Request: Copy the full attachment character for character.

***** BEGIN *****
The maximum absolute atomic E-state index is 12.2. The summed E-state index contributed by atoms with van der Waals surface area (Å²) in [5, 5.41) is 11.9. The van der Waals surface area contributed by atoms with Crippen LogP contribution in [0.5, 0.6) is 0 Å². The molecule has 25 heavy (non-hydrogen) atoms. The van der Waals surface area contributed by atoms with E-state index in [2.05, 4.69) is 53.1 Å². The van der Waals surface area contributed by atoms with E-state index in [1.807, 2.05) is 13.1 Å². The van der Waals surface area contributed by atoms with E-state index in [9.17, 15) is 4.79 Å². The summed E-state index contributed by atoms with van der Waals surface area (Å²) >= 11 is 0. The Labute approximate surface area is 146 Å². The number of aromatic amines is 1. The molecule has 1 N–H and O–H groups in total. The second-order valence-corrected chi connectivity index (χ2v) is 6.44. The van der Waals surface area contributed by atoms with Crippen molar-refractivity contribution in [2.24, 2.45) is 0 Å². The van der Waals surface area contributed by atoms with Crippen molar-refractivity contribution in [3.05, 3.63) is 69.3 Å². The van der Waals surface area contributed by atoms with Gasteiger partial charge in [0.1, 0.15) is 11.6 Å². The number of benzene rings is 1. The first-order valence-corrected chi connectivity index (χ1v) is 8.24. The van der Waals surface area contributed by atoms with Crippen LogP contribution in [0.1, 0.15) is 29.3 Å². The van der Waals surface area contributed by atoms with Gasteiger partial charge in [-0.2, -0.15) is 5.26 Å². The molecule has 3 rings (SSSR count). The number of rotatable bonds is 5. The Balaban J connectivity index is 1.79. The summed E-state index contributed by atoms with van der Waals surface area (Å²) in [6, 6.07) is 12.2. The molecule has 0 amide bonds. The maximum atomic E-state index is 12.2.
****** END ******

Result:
The maximum absolute atomic E-state index is 12.2. The summed E-state index contributed by atoms with van der Waals surface area (Å²) in [5, 5.41) is 11.9. The van der Waals surface area contributed by atoms with Crippen LogP contribution in [0.5, 0.6) is 0 Å². The molecule has 25 heavy (non-hydrogen) atoms. The van der Waals surface area contributed by atoms with E-state index in [2.05, 4.69) is 53.1 Å². The van der Waals surface area contributed by atoms with E-state index in [1.807, 2.05) is 13.1 Å². The van der Waals surface area contributed by atoms with E-state index in [9.17, 15) is 4.79 Å². The summed E-state index contributed by atoms with van der Waals surface area (Å²) >= 11 is 0. The Labute approximate surface area is 146 Å². The number of aromatic amines is 1. The molecule has 1 N–H and O–H groups in total. The second-order valence-corrected chi connectivity index (χ2v) is 6.44. The van der Waals surface area contributed by atoms with Crippen molar-refractivity contribution in [2.24, 2.45) is 0 Å². The van der Waals surface area contributed by atoms with Crippen molar-refractivity contribution in [3.05, 3.63) is 69.3 Å². The van der Waals surface area contributed by atoms with Gasteiger partial charge in [0.1, 0.15) is 11.6 Å². The number of benzene rings is 1. The first-order valence-corrected chi connectivity index (χ1v) is 8.24. The van der Waals surface area contributed by atoms with Crippen LogP contribution in [0.1, 0.15) is 29.3 Å². The van der Waals surface area contributed by atoms with Gasteiger partial charge in [-0.2, -0.15) is 5.26 Å². The molecule has 3 rings (SSSR count). The number of rotatable bonds is 5. The Balaban J connectivity index is 1.79. The summed E-state index contributed by atoms with van der Waals surface area (Å²) in [6, 6.07) is 12.2. The molecule has 0 amide bonds. The maximum atomic E-state index is 12.2.